• Leadership

    • Mercy

As you can see by the show of hands, people have different spiritual gifts.  But what if you didn’t raise your hand for any of them?  What if you’re not sure what gifts God has given you?

    How can I discover my gifts?  The short answer: by practice.  As you serve others in different ways, you’ll discover what you’re gifted for.  Let me recommend four things you can do to discover your gifts.

  1. Take an inventory.  There are assessments, such as the Wagner-Houts, that ask you questions and then give you a score on different gifts.  I have always scored zero on martyrdom and celibacy.  I’m also dangerously low on mercy.  These tests are ok, but they’re really only a starting point.  The next three things are the best ways to discover your gifts.

  2. Evaluate your experiences.  What have you been good at it?  Where have you been effective?  When I tried to do counseling, people jumped off bridges or ran their cars into trees—usually it was me.  But when I led, people followed.  I concluded God made me to lead not do counseling.

  3. Ask for feedback. Spiritual gifts can be observed and confirmed by others who know you well.  If you think that you’re a good teacher, but no one else agrees, guess what?  If you’re gifted, other people will see it and confirm it.  Don’t be afraid to ask for feedback.

  4. Experiment.  Try new things.  I wouldn’t have known I had a speaking gift if I hadn’t tried speaking.  You probably have latent gifts just waiting to be discovered if you experiment.  

S—Discover and use your spiritual gifts.  You have them!  Use them.  The H is:


    By heart, I mean your passions, those things that make your heart beat faster. What do you want to do?  What do you love to do?  If you could do anything in the world for God, what would it be?  What motivates you, interests you, fascinates you? What do you really care about?  That’s what I mean by “passions” or heart.  And I think God puts those in you.

Psalm 37:4 “Delight yourself in the Lord and he will give you the desires of your heart.”

Some people take this to mean that when you delight in the Lord, he will give you whatever you want.  But others take this to mean, “Delight in the Lord, and He’ll give you the right desires in your heart.  He’ll put His passions in you.”

    Jesus said the most important thing is to love God with all you’ve got—all your heart and soul and mind and strength.  When you do, you can trust your desires.  When someone who really loves God tells me that they have a desire, a passion to do something, I assume that God put it there.

Philippians 2:13 “For God is working in you, giving you the desire to obey him and the power to do what pleases him.” (NLT)

God is working in you, giving you the desire to obey Him.  I believe that each of us have some God-given passions, the desires to do what God made us to do.  And doesn’t it make sense that if God made you do something, He would give you the desire to do it?  So don’t ignore those God-given desires and passions.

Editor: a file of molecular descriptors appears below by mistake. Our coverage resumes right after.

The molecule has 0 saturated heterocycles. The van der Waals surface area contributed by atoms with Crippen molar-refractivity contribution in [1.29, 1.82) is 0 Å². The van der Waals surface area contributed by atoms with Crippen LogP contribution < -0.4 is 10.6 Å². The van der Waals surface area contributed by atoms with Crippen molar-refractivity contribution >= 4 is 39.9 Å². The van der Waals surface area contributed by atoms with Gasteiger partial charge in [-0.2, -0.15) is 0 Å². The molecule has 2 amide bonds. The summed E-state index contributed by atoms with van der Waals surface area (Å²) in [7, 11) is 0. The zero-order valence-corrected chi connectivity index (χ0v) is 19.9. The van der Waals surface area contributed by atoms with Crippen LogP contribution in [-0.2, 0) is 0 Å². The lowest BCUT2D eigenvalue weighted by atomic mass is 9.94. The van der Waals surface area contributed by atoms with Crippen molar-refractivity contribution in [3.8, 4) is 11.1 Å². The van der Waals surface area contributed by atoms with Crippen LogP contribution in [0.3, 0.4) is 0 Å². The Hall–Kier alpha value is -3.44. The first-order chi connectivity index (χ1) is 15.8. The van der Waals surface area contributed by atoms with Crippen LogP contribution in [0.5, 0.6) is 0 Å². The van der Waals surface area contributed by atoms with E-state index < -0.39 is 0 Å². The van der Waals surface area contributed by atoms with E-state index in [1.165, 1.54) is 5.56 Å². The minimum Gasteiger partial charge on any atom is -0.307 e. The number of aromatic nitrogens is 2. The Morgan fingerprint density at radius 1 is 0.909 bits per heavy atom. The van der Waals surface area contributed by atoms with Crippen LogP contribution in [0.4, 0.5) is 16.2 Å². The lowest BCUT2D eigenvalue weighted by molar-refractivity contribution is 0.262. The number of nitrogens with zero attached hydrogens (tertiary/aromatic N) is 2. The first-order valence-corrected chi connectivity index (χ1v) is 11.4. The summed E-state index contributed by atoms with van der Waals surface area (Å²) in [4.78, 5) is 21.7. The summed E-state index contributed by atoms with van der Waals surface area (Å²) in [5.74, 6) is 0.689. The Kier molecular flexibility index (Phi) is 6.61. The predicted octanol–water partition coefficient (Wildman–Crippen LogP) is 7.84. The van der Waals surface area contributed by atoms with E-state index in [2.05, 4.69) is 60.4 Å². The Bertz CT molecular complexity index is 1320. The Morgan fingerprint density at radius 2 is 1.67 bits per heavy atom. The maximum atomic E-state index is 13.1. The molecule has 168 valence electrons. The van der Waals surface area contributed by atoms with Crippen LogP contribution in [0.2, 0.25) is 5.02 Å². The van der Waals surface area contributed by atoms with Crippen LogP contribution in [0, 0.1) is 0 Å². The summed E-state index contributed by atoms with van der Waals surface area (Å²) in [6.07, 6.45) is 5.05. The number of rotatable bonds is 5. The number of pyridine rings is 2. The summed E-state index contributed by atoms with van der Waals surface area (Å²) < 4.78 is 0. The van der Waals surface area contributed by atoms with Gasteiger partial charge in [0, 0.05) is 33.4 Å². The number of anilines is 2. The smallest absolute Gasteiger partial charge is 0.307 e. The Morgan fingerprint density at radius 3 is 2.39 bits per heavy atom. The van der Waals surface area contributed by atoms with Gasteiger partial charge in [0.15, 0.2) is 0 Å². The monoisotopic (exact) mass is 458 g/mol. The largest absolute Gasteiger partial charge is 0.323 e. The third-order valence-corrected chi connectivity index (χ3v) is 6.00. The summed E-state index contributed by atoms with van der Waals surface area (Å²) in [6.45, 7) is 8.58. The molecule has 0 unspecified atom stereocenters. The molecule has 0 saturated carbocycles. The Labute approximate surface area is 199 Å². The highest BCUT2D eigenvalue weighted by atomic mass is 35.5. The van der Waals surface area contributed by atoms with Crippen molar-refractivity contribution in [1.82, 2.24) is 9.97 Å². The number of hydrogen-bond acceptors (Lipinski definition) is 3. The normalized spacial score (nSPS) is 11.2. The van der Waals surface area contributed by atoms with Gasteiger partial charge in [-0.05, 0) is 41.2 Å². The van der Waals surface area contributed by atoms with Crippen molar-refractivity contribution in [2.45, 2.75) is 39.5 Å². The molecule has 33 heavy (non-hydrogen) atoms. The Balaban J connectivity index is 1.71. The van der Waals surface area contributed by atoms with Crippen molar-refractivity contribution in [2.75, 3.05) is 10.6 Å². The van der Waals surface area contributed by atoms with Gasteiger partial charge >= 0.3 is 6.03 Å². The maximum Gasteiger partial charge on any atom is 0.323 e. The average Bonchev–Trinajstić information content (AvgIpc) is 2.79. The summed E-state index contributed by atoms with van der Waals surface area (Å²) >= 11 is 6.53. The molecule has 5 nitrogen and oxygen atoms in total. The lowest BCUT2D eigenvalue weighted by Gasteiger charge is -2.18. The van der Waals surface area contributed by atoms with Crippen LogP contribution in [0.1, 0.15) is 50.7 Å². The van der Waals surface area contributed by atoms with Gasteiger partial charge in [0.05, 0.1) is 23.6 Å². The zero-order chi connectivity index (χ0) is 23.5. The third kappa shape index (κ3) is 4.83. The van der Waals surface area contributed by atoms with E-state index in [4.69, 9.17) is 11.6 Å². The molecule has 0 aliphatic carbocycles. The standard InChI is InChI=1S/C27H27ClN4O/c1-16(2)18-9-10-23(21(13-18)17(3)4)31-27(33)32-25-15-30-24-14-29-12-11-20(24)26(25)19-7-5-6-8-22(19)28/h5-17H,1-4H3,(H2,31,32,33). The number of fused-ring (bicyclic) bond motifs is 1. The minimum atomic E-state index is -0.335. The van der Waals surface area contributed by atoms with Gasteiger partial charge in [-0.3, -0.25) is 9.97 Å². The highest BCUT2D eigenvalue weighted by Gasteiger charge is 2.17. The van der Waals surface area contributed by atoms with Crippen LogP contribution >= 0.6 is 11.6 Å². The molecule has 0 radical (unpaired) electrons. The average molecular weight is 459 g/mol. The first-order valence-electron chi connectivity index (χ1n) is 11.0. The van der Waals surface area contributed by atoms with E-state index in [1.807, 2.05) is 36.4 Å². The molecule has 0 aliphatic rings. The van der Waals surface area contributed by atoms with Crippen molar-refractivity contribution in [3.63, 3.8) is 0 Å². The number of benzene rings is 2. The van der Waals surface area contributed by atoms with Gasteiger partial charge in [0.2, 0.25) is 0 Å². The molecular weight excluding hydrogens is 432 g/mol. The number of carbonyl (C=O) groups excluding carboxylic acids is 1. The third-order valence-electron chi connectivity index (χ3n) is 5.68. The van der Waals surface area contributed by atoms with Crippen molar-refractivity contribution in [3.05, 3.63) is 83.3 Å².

Passions are easy to recognize.  Passions are enjoyable.  You enjoy doing them—they energize you.  Passions are consuming.  When something is a passion, you are into it!  You think about it in your spare time; you talk about every chance you get; if you’re cut, you bleed it!  You love it, and don’t understand why everybody else doesn’t love it too! Every passion can be channeled and used for God.  What do you love to do?  Use it for God!

ILL: Martin Burdette loves cool motorcycles. How does he use that for God?  He also cares about young people. So he built an award-winning custom bike and takes it to schools and talks to students about making good choices.

    Niki Anderson loves cats.  How does she use that for God?  She is an excellent writer who also cares about lost people.  She has written some best-selling cat books—each story has a moral and many of them point to Jesus.  

What are you passions?  What’s God put in your heart? Spiritual gifts, heart, and the A is:



Look around: we’re all different!  Our bodies are shaped differently, and inside all these interesting shapes are a wide variety of natural abilities.  There are hundreds, maybe thousands of natural abilities.  

  • Some of you are terrific athletes—you have natural athletic ability.  Our college pastor, Bobby Moore, played professional baseball in the Texas Rangers organization—and I’ve never seen anyone hit a golf ball as far as he can.  He has incredible eye/hand coordination.  You can’t teach that—it’s a natural ability.  Of course, I smoke him in racquetball.  Humility comes naturally to me!

  • Some of you have musical ability—when you were born, you cried in perfect pitch.  I know people who can hear a sound and tell you what note it is, and if it’s flat or sharp.  You can’t teach that—it’s a natural ability.

  • Some of you have natural people skills.  My oldest son, Andy, has always has been great with people—it’s a natural ability.  When he was 17, and I asked him what he wanted to be, he said, “A café conversationalist.”  

  • Some of you have mechanical ability—you can fix anything.  And others of you can’t even find the right end of a wrench!  

There are thousands of natural abilities.